That word provokes instant thoughts doesn’t it? Teenagers. WKD. Aggressive young men with pierced ears and VD.
Or perhaps it’s other incarnation comes to mind – the day time version of Wetherspoons, full of the retired ale-drinking gentlemen of ‘advanced years’, reading The Sun and flirting with the barmaid.
I have to say I prefer the latter. Hopefully that doesn’t prematurely place me in the same social sphere as these people. Actually, to be fair, they seem happy enough. What better way to spend your day than sat in a pub drinking modestly priced bitter and studying the form for the 2.40 at Kempton Park?
Most Wetherspoons around the country are fashioned out of old theatres, or disused civic halls, or in one Northern case close to my heart, an old Turkish baths, but Reading has defied this trend and the three town centre ‘spoons are all non-descript, low ceiling’d places with nicotine stained walls and sticky wooden tables.
It was 2pm on a Tuesday and the most central of Reading’s Wetherspoons, the Monk’s Retreat in Friar Street, was absolutely rammed. We managed to find a table, right at the back, up the stairs below the swinging monk, dangling precariously above our heads like a 12th century fathers4justice campaigner, and parked ourselves at the only table available.
I was with two female companions and, other than the barmaid quietly going about her business, they were the only two girls in the whole place.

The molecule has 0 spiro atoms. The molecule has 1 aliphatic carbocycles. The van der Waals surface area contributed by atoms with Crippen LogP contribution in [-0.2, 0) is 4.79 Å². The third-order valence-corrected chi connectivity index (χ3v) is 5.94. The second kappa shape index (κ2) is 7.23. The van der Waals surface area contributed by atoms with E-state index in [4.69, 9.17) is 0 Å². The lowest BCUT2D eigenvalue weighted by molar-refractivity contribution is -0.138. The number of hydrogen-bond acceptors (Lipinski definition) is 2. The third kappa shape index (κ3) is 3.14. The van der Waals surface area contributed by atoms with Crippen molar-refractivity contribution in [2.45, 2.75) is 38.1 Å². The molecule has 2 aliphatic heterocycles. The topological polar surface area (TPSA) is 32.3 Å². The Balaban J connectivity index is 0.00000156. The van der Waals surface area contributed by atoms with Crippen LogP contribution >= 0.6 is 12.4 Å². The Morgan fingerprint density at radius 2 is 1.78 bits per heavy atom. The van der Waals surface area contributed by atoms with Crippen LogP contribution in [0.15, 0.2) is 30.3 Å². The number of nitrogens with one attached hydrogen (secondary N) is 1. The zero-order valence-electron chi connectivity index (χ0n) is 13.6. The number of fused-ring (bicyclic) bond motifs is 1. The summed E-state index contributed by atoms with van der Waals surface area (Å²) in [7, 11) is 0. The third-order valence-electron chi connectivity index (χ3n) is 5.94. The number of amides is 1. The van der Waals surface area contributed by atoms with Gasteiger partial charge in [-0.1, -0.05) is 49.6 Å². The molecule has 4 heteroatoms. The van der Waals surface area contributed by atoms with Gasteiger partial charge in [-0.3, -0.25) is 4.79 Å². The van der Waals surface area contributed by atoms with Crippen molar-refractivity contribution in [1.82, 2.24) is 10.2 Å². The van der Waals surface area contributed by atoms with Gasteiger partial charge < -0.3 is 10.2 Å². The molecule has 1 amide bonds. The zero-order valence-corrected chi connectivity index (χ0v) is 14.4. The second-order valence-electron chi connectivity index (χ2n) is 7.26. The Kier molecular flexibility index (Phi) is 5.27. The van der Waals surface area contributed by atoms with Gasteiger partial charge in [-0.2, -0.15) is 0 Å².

The service was swift and friendly. I had a pint of Black Adder, which is a light stout, more drinkable than I expected and thinner than a Guinness or a Murphy’s. A nice compromise when one is unable to decide between a pint of the black stuff or something more traditional. The sauvignon blanc which my friends were drinking was smooth and fruity, and more than worth it’s modest price.
Foodwise, this is where Wetherspoons can also justifiably claim value for money. My fish and chips was £2.99, cheaper than a McDonalds, and much more fulfilling. It even came with a free cup of tea (which I shunned in favour of my Black Adder), and I feel it would be remiss of me to complain about the hardness of the peas when the fish was covered in such delightfully crispy batter and the chips were so fresh that I had to wait for them to cool down before I could begin eating them.
The girls enjoyed a cheese and tomato quiche and a steak and ale pudding with deliciously salty gravy (I dipped the odd chip) and had very little complaints at all.
Yes Reading has great independent restaurants and a good selection of national chains serving pretty much anything you could imagine. And I appreciate that Wetherspoons hardly needs any publicity on a website such as this, but you know what? Them £2.99 fish and chips were the dogs.